"The situation in Syria is disintegrating," a senior official in the IDF General Staff said in the wake of President Bashar Assad's recent defeats against the Islamic State and other jihadist groups.
"Syria is currently in the worst situation it has been since the beginning of the civil war and its army is at a low level of fitness for fighting," the official said. "The whole thing is falling apart and Assad is mostly relying on Hezbollah."
The senior IDF official said Hezbollah has increased the number of troops it has in Syria from some 5,000 to about 6,000-8,000 fighters.
According to credible reports, over a 100 fighters were killed over the past two weeks, and were buried in secret in Lebanon. Reports on the total number of Hezbollah casualties in Syria vary, from anywhere between 700 to 2,000 fighters.
The IDF official said Hezbollah leader Hassan Nasrallah's frequent speeches are indicative of the great pressure the organization is under and the embarrassment it suffers within Lebanon over the price Hezbollah pays as the "defender of Syria."
Israel received reports that Hezbollah was nervous of the large-scale exercise held by the IDF across Israel over the past week. While it made no efforts to calm Hezbollah, Israel signaled to the international community that it is not currently interested in attacking its northern neighbors, despite the fact the strategic situation in the north has become favorable for Israel following the collapse of the Assad army and the blow Hezbollah has suffered.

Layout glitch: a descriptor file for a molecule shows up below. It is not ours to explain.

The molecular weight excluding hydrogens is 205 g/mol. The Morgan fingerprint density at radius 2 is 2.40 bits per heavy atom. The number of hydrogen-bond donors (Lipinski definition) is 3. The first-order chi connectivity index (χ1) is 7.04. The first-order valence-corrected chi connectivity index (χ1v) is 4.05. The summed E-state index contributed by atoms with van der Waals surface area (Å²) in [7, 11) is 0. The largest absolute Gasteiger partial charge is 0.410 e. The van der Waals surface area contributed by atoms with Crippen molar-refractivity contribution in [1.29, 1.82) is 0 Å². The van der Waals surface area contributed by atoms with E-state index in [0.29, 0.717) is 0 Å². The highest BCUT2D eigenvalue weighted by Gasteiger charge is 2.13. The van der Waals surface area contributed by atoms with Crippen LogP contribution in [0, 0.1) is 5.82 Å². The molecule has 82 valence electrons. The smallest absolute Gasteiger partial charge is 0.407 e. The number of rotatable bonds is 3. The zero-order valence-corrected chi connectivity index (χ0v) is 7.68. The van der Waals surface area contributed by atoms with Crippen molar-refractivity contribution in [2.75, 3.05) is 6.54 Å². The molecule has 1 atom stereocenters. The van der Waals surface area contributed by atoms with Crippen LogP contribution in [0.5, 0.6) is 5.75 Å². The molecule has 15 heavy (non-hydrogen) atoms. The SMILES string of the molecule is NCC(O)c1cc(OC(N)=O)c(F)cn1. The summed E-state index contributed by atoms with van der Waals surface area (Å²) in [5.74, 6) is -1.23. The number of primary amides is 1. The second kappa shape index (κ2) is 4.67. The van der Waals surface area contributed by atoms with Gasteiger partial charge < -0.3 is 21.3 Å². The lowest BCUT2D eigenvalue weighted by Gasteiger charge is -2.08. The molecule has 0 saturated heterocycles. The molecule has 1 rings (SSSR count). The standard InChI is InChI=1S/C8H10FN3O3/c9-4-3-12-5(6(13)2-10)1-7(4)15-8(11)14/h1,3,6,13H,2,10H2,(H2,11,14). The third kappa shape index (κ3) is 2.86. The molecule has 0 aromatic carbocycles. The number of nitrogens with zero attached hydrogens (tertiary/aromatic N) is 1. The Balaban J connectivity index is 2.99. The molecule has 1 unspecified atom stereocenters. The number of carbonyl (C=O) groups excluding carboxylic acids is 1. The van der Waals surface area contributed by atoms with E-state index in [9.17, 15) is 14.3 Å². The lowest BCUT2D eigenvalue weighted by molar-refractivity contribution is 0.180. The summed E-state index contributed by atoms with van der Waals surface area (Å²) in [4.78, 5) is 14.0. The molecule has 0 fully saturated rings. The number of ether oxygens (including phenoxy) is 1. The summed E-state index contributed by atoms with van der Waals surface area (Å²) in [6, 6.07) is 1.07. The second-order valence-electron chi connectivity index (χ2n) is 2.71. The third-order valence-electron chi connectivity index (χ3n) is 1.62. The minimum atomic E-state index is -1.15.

The leader of the Nusra Front, al-Qaeda's Syria branch, said last week that the group's next target was Damascus.
As a result, a security source in Syria told AFP, thousands of Iranian and Iraqi fighters have recently arrived in Syria with the prime objective of defending the capital and its outskirts.
The Syrian source said the Assad regime was trying to recruit some 10,000 fighters who will support the Syrian army and the pro-regime militias, starting with Damascus and then moving to Jisr al-Shughur.
The Iran regime understands the magnitude of the problem in Syria, but has no intentions of replacing Hezbollah at this point. It is, however, sending senior officers, arms and funds to aid Assad and Hezbollah.
Hezbollah, meanwhile, has not changed its missile formation on the Lebanon-Israel border and has over 100,000 projectiles still aimed at Israel.
This led the IDF to hold drills not just for the Home Front Command's operations, but also the Air Force, Navy and Northern Command's fighting on the northern front.
In case of a war with Hezbollah, the main objective for the IDF would be not to attempt to stop every projectile, but to work to paralyze the organization's long-range missile capability as much as possible by attacking its warehouses early on, hitting thousands of targets in less than a week.
"We need to dissuade them from using their firepower and do so as soon as possible," the senior IDF official said. "The reality in which they fired (at Israel) from villages (in southern Lebanon) is no more. We will make it clear to them that they have to leave the area and fast, because we don't want thousands of civilian casualties."
However, the senior IDF official said, neither Hezbollah nor Israel has an interest in opening a front in the north.